The gallery presents an immersive exhibition by Lenka Clayton of sculptures, typewriter drawings, photographs, and videos that engage with everyday materials and situations, extending the familiar into realms of the poetic, the absurd, and the profound.
Catharine Clark Gallery opens its Spring 2019 program with "Won, Too, Free, For," the gallery’s debut solo exhibition with Lenka Clayton. Following Clayton’s acclaimed presentation at UNTITLED, Art San Francisco in January 2019, the gallery presents an immersive exhibition of sculptures, typewriter drawings, photographs, and videos that engage with everyday materials and situations, extending the familiar into realms of the poetic, the absurd, and the profound. Clayton’s “Typewriter Drawings” – illustrated works on paper entirely rendered with a portable 1957 Smith-Corona Skyriter typewriter – line the gallery’s walls in thematic groupings such as “Art World Drawings,” “Important Documents,” and “Pots.” Though playful and often humorous, Clayton’s drawings also reflect an extraordinary facility with rendering, driven by a restless and incisive inquisitiveness about how we collectively document and catalogue the world around us.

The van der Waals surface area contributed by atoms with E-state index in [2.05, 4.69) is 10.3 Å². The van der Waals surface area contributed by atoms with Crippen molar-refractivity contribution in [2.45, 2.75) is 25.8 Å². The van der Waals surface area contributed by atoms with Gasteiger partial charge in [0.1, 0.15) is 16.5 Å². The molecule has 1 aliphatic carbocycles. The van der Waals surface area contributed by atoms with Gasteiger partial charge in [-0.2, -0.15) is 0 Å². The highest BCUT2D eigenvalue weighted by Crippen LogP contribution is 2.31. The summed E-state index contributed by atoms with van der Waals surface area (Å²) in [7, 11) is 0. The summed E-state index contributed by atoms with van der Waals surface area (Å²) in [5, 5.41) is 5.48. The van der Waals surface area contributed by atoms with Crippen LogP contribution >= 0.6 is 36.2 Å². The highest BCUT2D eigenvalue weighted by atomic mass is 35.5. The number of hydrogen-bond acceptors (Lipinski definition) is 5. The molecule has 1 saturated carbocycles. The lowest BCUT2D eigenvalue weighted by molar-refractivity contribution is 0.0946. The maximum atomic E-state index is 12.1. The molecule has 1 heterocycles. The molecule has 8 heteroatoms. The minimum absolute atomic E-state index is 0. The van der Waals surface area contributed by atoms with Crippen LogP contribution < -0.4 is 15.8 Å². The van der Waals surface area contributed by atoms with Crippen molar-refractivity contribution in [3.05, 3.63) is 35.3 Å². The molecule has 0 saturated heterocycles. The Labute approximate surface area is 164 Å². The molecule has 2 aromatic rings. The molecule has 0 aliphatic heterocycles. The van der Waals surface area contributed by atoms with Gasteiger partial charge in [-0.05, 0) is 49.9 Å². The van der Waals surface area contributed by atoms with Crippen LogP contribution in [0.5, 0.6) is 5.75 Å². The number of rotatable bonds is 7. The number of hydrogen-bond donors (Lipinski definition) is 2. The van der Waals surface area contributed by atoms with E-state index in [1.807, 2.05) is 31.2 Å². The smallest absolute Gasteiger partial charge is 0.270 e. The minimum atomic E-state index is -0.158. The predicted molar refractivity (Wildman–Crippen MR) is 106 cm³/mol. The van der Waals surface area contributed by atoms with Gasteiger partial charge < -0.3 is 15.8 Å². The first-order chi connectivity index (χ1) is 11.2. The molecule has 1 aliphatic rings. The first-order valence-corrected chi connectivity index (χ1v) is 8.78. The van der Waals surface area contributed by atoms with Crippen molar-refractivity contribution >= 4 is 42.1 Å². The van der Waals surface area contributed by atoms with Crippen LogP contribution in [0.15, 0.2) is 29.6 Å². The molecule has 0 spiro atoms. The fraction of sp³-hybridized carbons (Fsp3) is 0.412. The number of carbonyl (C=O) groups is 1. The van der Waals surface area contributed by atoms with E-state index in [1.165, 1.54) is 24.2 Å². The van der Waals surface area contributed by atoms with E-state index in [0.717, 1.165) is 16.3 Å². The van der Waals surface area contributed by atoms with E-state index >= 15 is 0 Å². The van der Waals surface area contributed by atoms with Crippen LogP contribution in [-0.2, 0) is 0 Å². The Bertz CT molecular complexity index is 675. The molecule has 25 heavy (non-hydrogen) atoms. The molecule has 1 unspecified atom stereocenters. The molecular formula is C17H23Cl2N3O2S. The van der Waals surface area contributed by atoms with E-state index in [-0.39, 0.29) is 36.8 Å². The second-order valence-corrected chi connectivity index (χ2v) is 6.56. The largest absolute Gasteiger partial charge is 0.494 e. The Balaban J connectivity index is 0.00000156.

Clayton notes that “for seven years, the typewriter has been central to my process and ideas, with many approaches and curiosities first appearing as drawings.” For her, the typewriter drawings are both documents of her intellectual and formal enquiries, and blueprints for sculptural works: “As ideas often come off the page, they lead to other works – and sometimes return to their original form – as they oscillate between two and three dimensions.” A drawing that depicts a vanished magician’s assistant, for example, inspires a changing installation of “vanishing” wands that magically transform from oversized (four feet wide) to miniscule (1/2” wide); while an Anni Albers-designed geometric pattern, first rendered on a typewriter, is “printed” with the same typewriter on a button-up oxford shirt, an act of translation that considers “the relationship between the hand-made and the machine-made by misusing a machine designed to accomplish one kind of task, to achieve another for which it is quite unsuited.”